Earlier this year, I moved across the country, taking with me only what I could fit in my car. I lived a week without an apartment and another week without any furniture. Then, I bought a bed. Well, a mattress and box spring. I wasn't in any rush to buy furniture, especially not furniture that I couldn't fit into my car. This made me the office charity case. A coworker gave me a kitchen table and chairs. Then, another coworker found a couch on the side of the road in a nice neighbourhood. He smelled it and checked for stains, then picked it up and put it in his pickup truck. That night, he and I carried the couch up the stairs to my apartment.
It was a solidly constructed couch. There were a few cat scratch marks on the sides of the upholstery, but otherwise, it was in decent condition. I just couldn't shake the idea that bugs or animals had crawled all over the couch while it sat out on the road. So, I undertook a plan to reupholster it.
I had no experience with reupholstery and very few tools. I read a few articles online, but they weren't very helpful. All of the upholstery books at the library were out. However, I have a bit of a "just do it" attitude when it comes to crafty things, so I jumped right in. These are the basic steps. Warning: This was a lot of work, and physically tiring at times. It took me almost two months to finish, but mostly because I was busy working and doing other things.
1. I started pulling parts of the upholstery off the couch, wherever I could grab on. I pulled off the dust ruffle at the bottom. I started pulling out staples on the bottom of the couch using a kitchen knife and scissors. A standard staple remover proved pretty useless. I eventually bought some needle-nosed pliers, which helped a bit. I bought a heavy-duty staple gun and staples while I was at it. I took digital photos of the couch as I progressed, so I could remember how everything was attached.
2. I went to the discount fabric store. Home decor fabrics were pretty pricey, especially the ultra-suede and velvety ones that I wanted. I wandered the other aisles and found a thick, wide-striped corduroy in black. I came home with an amount that I had estimated before taking the fabric off the couch.
3. I finished removing all the old fabric from the couch and put the cushions aside. I left the foam padding and paper in place. I had some trouble removing the fabric from the inside corners, so I ripped it out. Actually reupholstering this couch professionally seems like it would require taking apart the wood pieces.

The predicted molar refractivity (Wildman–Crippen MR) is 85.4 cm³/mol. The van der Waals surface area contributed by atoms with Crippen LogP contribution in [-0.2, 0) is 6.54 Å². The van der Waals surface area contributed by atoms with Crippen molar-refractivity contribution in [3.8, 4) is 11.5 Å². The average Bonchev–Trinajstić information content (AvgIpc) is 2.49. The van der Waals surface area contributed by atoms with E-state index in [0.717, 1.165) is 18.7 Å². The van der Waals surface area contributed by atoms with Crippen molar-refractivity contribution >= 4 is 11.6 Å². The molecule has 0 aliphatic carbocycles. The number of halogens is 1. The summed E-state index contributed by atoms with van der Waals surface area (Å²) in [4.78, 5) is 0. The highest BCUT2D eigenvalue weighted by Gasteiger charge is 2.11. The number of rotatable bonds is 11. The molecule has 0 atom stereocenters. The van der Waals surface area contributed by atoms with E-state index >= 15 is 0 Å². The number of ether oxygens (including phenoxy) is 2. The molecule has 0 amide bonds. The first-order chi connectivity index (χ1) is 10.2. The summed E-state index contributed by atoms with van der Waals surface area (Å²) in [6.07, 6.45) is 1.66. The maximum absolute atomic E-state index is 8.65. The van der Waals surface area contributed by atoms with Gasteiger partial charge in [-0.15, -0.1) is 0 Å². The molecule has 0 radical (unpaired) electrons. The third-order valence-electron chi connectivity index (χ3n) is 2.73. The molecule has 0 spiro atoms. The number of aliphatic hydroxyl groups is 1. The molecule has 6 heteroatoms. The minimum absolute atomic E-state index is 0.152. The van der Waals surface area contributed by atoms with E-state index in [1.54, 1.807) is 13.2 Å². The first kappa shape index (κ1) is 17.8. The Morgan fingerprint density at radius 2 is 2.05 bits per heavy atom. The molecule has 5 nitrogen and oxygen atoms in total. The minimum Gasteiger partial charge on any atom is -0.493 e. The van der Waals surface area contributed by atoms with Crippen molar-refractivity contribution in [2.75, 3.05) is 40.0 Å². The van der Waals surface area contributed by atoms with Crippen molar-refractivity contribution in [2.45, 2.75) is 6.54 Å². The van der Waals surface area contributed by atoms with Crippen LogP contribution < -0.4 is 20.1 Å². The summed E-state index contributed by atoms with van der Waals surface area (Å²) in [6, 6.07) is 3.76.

4. I laid the corduroy out on the floor and pinned the old couch fabric to it. I cut out the new fabric.
5. I stapled the new fabric onto the couch in the reverse order that I took the old fabric off, using my digital photos as a guide.
6. I took the covers off the cushions, which had zippers on them. I used these as a pattern for new cushions. This step requires actual sewing, unlike the rest of the couch. Fortunately, I'm fairly competent with a sewing machine. Some of the fabric is a little loose on the cushions, which I intend to fix later, but they look pretty good. I broke a couple of zippers in the process of taking apart the old covers, so I ended up closing the new cushion covers with hook and eye closures.
7. I didn't like the shape of the original back cushions, so I sewed some simple square pillows using two cotton fabrics and some of the couch fabric. I took the stuffing out of the old back cushions, which was in good shape (i.e. still white), and used it to fill the new cushions (pictured below).
8. The front of the arms had wooden pieces nailed on with four large nails each. The wood was in pretty bad shape, splintering in some places. If I had more patience, or talent with woodworking, I would have made new pieces for the arms. I had to improvise something, seeing as I was expecting company the next day. So, I covered the wood panels with a layer of black duct tape. Then, I mixed up some acrylic paints to match the colours in the pillows and painted a similar pattern onto the duct tape base (pictured below). I glazed the whole thing over with glossy mod podge. I put the panels back on by pushing the nails into their existing holes on the couch arms, hammering them lightly. I may redo these with actual new wood at some point, but it looks pretty cute for now.
That's it. I hope this explanation, and photos, helps to make reupholstery seem not so scary. It's not professional, or probably even close to correct, but it looks really nice and people can't tell that it's not store-bought. Plus, it's unique and makes me happy to look at it and know that I did it myself.
Interested in seeing more upholstery makeovers? Check this one out...